Illegal Armed Groups Attempt to Overtake Mining Economies (Magdalena Medio)
On March 7, CREDHOS warned of the ongoing humanitarian crises and crimes against human rights defenders in the Magdalena Medio region. CREDHOS previously published similar statements in December 2021 and February 2022. In this latest statement, CREDHOS condemned the expansion of illegal armed groups—namely the Gulf Clan, the ELN, and FARC dissidents—who have continuously attempted to take control of local mining economies. The operations of these illegal armed groups have resulted in grave human rights violations including the internal displacement of environmental leaders and the assassinations of campesino leaders who have publicly opposed extractivist mining projects, particularly in the Puerto Wilches municipality. CREDHOS specifically mentioned the February 22 murder of Teofilo Acuña and Jorge Tafur that occurred in San Martín municipality, Cesar department and the attack on Luis Acevedo, president of the Community Action Board of Yanacué in the Cantagallo municipality, Bolívar department on the same day. CREDHOS denounced all hostage, persecution, and attacks on campesino communities and leaders and expressed their solidarity in demanding investigations for these attacks.

Paramilitary Group Infiltrates Indigenous Village (Chocó)
On March 10, the CIJP reported ten armed men dressed in camouflage with the Gulf Clan insignia entering the Alto Guayabal Humanitarian Reserve in Carmen del Darien municipality, Chocó department. The environmental guard spotted the men walking along the Jiguamiando river and prevented them from entering the village, and the paramilitary members retreated to the river. The guard remained vigilant for any mobility and advancement of the group and developed security strategies in case of their advancement. The expansion of mining businesses creates threats for the Indigenous Embera people living in the reserve. CIJP reported that these communities are living in anxiety and fear as the extractive mining business continues to violate the rights of Indigenous and Afro-Colombian populations in the areas of Jiguamiandó and Murindó.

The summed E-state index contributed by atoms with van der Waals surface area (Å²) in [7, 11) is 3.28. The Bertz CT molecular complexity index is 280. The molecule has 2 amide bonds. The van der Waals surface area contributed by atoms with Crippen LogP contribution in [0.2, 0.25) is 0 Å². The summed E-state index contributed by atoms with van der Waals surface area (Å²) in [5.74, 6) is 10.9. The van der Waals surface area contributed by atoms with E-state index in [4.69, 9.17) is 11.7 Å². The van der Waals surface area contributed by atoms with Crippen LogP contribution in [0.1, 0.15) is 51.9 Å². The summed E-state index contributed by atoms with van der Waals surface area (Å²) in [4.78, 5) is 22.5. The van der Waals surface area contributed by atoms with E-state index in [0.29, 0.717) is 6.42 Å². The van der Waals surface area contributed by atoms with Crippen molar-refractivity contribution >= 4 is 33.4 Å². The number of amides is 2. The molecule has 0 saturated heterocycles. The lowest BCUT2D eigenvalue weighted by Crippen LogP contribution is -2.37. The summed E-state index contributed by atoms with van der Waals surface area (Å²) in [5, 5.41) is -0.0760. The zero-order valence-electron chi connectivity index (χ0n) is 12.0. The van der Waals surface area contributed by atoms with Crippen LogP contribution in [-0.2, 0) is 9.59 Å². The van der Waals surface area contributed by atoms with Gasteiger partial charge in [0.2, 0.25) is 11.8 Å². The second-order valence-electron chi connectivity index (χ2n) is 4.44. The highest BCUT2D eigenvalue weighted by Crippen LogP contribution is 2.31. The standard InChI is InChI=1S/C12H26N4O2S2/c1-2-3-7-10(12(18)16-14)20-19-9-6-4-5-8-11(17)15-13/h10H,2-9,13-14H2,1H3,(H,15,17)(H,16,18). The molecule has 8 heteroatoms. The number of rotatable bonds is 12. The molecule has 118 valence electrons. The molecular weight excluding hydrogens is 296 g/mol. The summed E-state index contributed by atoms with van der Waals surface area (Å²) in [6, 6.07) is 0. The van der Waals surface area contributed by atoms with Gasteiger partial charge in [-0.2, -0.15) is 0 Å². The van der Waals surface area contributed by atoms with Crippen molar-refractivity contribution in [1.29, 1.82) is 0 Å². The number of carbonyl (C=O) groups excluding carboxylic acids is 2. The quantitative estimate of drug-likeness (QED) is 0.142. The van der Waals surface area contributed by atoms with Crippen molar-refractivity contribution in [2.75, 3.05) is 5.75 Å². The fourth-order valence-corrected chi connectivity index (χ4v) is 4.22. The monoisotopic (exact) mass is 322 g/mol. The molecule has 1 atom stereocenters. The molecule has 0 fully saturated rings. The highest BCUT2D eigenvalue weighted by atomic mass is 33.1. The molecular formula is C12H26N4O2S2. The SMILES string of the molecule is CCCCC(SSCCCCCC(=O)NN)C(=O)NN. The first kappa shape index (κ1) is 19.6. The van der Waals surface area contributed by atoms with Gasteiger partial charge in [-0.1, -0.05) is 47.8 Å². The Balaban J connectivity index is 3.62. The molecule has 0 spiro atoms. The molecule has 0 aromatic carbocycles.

Woman’s Lifeless Body Found in Trunk of Car, Death by Femicide (Magdalena Medio)
On March 22, CREDHOS denounced the femicide of 41-year-old Johana Paola Chávez Guzmán, owner of a local bar “La Tertulia” and mother of a 10-year-old girl in Barrancabermeja. Guzmán’s lifeless body was found dismembered and decomposing in the trunk of a car on March 21. In their statement, CREDHOS expresses solidarity with the friends and family of Guzmán as they continue the investigation of her death to find the actor(s) responsible. They also rejected other femicides that have occurred in Colombia throughout the year, namely Sedigne, María Angélica, Maylen, and María Esneda. The statement condemned the institutional violence against women that erases these cases in the ineffective justice system, and asked for the Attorney General’s office to accelerate the investigation for these women under feminicide law 1761 established in July of 2015.